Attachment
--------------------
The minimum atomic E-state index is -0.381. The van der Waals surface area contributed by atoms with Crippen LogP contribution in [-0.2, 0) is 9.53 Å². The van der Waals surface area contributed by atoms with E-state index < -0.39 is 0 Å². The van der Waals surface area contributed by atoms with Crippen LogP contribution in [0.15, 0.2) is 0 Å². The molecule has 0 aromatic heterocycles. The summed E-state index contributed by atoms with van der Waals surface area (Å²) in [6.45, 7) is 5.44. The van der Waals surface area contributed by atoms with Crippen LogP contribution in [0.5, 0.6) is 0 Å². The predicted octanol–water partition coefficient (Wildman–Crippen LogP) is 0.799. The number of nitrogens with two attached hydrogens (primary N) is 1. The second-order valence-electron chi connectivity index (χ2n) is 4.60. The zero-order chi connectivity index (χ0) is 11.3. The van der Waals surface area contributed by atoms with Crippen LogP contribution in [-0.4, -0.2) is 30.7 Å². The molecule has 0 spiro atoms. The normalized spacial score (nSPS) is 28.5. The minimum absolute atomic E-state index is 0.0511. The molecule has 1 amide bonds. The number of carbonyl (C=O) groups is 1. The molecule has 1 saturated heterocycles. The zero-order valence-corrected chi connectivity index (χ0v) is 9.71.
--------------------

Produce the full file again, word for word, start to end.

The minimum atomic E-state index is -0.381. The van der Waals surface area contributed by atoms with Crippen LogP contribution in [-0.2, 0) is 9.53 Å². The van der Waals surface area contributed by atoms with E-state index < -0.39 is 0 Å². The van der Waals surface area contributed by atoms with Crippen LogP contribution in [0.15, 0.2) is 0 Å². The molecule has 0 aromatic heterocycles. The summed E-state index contributed by atoms with van der Waals surface area (Å²) in [6.45, 7) is 5.44. The van der Waals surface area contributed by atoms with Crippen LogP contribution in [0.5, 0.6) is 0 Å². The predicted octanol–water partition coefficient (Wildman–Crippen LogP) is 0.799. The number of nitrogens with two attached hydrogens (primary N) is 1. The second-order valence-electron chi connectivity index (χ2n) is 4.60. The zero-order chi connectivity index (χ0) is 11.3. The van der Waals surface area contributed by atoms with Crippen LogP contribution in [-0.4, -0.2) is 30.7 Å². The molecule has 0 spiro atoms. The normalized spacial score (nSPS) is 28.5. The minimum absolute atomic E-state index is 0.0511. The molecule has 1 amide bonds. The number of carbonyl (C=O) groups is 1. The molecule has 1 saturated heterocycles. The zero-order valence-corrected chi connectivity index (χ0v) is 9.71.